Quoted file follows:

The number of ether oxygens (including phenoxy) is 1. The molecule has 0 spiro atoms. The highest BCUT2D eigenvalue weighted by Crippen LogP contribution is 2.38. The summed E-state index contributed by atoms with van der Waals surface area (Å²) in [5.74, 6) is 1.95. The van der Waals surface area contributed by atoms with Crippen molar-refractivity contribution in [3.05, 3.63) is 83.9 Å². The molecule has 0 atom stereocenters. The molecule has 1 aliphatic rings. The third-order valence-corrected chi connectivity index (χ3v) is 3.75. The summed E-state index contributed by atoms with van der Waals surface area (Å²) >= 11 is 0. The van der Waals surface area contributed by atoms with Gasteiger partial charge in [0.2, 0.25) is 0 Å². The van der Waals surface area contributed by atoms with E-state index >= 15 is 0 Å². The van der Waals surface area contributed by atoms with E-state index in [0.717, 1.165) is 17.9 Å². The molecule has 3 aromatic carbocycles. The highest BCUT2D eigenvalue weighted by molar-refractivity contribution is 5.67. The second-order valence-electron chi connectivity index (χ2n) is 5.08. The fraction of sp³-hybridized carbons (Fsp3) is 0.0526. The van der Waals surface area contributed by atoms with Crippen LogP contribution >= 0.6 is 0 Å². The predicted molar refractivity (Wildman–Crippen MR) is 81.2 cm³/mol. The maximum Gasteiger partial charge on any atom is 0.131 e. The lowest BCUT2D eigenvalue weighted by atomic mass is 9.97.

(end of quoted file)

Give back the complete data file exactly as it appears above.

The number of ether oxygens (including phenoxy) is 1. The molecule has 0 spiro atoms. The highest BCUT2D eigenvalue weighted by Crippen LogP contribution is 2.38. The summed E-state index contributed by atoms with van der Waals surface area (Å²) in [5.74, 6) is 1.95. The van der Waals surface area contributed by atoms with Crippen molar-refractivity contribution in [3.05, 3.63) is 83.9 Å². The molecule has 0 atom stereocenters. The molecule has 1 aliphatic rings. The third-order valence-corrected chi connectivity index (χ3v) is 3.75. The summed E-state index contributed by atoms with van der Waals surface area (Å²) >= 11 is 0. The van der Waals surface area contributed by atoms with Gasteiger partial charge in [0.2, 0.25) is 0 Å². The van der Waals surface area contributed by atoms with E-state index >= 15 is 0 Å². The van der Waals surface area contributed by atoms with E-state index in [0.717, 1.165) is 17.9 Å². The molecule has 3 aromatic carbocycles. The highest BCUT2D eigenvalue weighted by molar-refractivity contribution is 5.67. The second-order valence-electron chi connectivity index (χ2n) is 5.08. The fraction of sp³-hybridized carbons (Fsp3) is 0.0526. The van der Waals surface area contributed by atoms with Crippen LogP contribution >= 0.6 is 0 Å². The predicted molar refractivity (Wildman–Crippen MR) is 81.2 cm³/mol. The maximum Gasteiger partial charge on any atom is 0.131 e. The lowest BCUT2D eigenvalue weighted by atomic mass is 9.97.